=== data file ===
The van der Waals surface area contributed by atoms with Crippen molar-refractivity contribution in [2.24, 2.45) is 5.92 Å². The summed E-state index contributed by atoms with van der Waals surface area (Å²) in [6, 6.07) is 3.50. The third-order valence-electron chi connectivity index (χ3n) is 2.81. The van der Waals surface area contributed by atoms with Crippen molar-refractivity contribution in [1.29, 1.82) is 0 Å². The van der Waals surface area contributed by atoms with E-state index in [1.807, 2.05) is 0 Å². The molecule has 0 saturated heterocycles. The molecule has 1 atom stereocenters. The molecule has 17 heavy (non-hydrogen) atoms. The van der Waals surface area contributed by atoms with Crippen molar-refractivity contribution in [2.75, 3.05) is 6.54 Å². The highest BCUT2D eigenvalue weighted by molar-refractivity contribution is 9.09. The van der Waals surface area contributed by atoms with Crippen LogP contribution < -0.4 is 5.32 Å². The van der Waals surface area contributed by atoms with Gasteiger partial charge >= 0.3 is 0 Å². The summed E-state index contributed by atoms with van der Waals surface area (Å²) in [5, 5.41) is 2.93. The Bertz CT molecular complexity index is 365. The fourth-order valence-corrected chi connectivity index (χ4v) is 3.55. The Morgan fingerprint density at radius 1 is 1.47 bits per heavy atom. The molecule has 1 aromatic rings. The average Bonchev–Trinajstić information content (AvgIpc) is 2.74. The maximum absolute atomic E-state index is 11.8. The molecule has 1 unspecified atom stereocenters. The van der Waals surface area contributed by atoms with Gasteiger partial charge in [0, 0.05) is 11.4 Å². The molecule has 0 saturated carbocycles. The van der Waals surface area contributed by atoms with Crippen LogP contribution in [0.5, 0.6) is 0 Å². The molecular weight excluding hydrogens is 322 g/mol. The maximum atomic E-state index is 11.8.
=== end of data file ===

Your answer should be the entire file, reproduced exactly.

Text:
The van der Waals surface area contributed by atoms with Crippen molar-refractivity contribution in [2.24, 2.45) is 5.92 Å². The summed E-state index contributed by atoms with van der Waals surface area (Å²) in [6, 6.07) is 3.50. The third-order valence-electron chi connectivity index (χ3n) is 2.81. The van der Waals surface area contributed by atoms with Crippen molar-refractivity contribution in [1.29, 1.82) is 0 Å². The van der Waals surface area contributed by atoms with E-state index in [1.807, 2.05) is 0 Å². The molecule has 0 saturated heterocycles. The molecule has 1 atom stereocenters. The molecule has 17 heavy (non-hydrogen) atoms. The van der Waals surface area contributed by atoms with Crippen molar-refractivity contribution in [2.75, 3.05) is 6.54 Å². The highest BCUT2D eigenvalue weighted by molar-refractivity contribution is 9.09. The van der Waals surface area contributed by atoms with Crippen LogP contribution < -0.4 is 5.32 Å². The van der Waals surface area contributed by atoms with Gasteiger partial charge >= 0.3 is 0 Å². The summed E-state index contributed by atoms with van der Waals surface area (Å²) in [5, 5.41) is 2.93. The Bertz CT molecular complexity index is 365. The fourth-order valence-corrected chi connectivity index (χ4v) is 3.55. The Morgan fingerprint density at radius 1 is 1.47 bits per heavy atom. The molecule has 1 aromatic rings. The average Bonchev–Trinajstić information content (AvgIpc) is 2.74. The maximum absolute atomic E-state index is 11.8. The molecule has 1 unspecified atom stereocenters. The van der Waals surface area contributed by atoms with Gasteiger partial charge in [0, 0.05) is 11.4 Å². The molecule has 0 saturated carbocycles. The van der Waals surface area contributed by atoms with Crippen LogP contribution in [0.5, 0.6) is 0 Å². The molecular weight excluding hydrogens is 322 g/mol. The maximum atomic E-state index is 11.8.